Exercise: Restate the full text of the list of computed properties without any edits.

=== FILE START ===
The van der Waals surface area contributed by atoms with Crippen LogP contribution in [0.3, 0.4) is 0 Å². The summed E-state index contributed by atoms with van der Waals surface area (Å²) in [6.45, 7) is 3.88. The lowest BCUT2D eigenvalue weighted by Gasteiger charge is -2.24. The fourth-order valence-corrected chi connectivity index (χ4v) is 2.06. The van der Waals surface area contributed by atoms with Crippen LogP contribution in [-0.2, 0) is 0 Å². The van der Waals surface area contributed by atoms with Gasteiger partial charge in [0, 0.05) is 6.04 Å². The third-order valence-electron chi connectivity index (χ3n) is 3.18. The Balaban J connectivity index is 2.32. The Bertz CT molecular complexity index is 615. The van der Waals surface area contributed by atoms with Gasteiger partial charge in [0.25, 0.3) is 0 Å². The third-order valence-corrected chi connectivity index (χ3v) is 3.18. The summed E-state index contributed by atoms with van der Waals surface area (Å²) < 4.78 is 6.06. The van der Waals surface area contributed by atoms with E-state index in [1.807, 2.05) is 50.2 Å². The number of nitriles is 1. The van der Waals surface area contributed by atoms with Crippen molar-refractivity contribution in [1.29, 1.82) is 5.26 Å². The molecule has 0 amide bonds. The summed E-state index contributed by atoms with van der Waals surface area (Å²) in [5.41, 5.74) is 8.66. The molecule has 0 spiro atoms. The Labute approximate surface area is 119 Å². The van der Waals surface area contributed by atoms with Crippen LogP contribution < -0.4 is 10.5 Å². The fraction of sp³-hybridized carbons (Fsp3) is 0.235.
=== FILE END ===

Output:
The van der Waals surface area contributed by atoms with Crippen LogP contribution in [0.3, 0.4) is 0 Å². The summed E-state index contributed by atoms with van der Waals surface area (Å²) in [6.45, 7) is 3.88. The lowest BCUT2D eigenvalue weighted by Gasteiger charge is -2.24. The fourth-order valence-corrected chi connectivity index (χ4v) is 2.06. The van der Waals surface area contributed by atoms with Crippen LogP contribution in [-0.2, 0) is 0 Å². The van der Waals surface area contributed by atoms with Gasteiger partial charge in [0, 0.05) is 6.04 Å². The third-order valence-electron chi connectivity index (χ3n) is 3.18. The Balaban J connectivity index is 2.32. The Bertz CT molecular complexity index is 615. The van der Waals surface area contributed by atoms with Gasteiger partial charge in [0.25, 0.3) is 0 Å². The third-order valence-corrected chi connectivity index (χ3v) is 3.18. The summed E-state index contributed by atoms with van der Waals surface area (Å²) < 4.78 is 6.06. The van der Waals surface area contributed by atoms with E-state index in [1.807, 2.05) is 50.2 Å². The number of nitriles is 1. The van der Waals surface area contributed by atoms with Crippen molar-refractivity contribution in [1.29, 1.82) is 5.26 Å². The molecule has 0 amide bonds. The summed E-state index contributed by atoms with van der Waals surface area (Å²) in [5.41, 5.74) is 8.66. The molecule has 0 spiro atoms. The Labute approximate surface area is 119 Å². The van der Waals surface area contributed by atoms with Crippen LogP contribution < -0.4 is 10.5 Å². The fraction of sp³-hybridized carbons (Fsp3) is 0.235.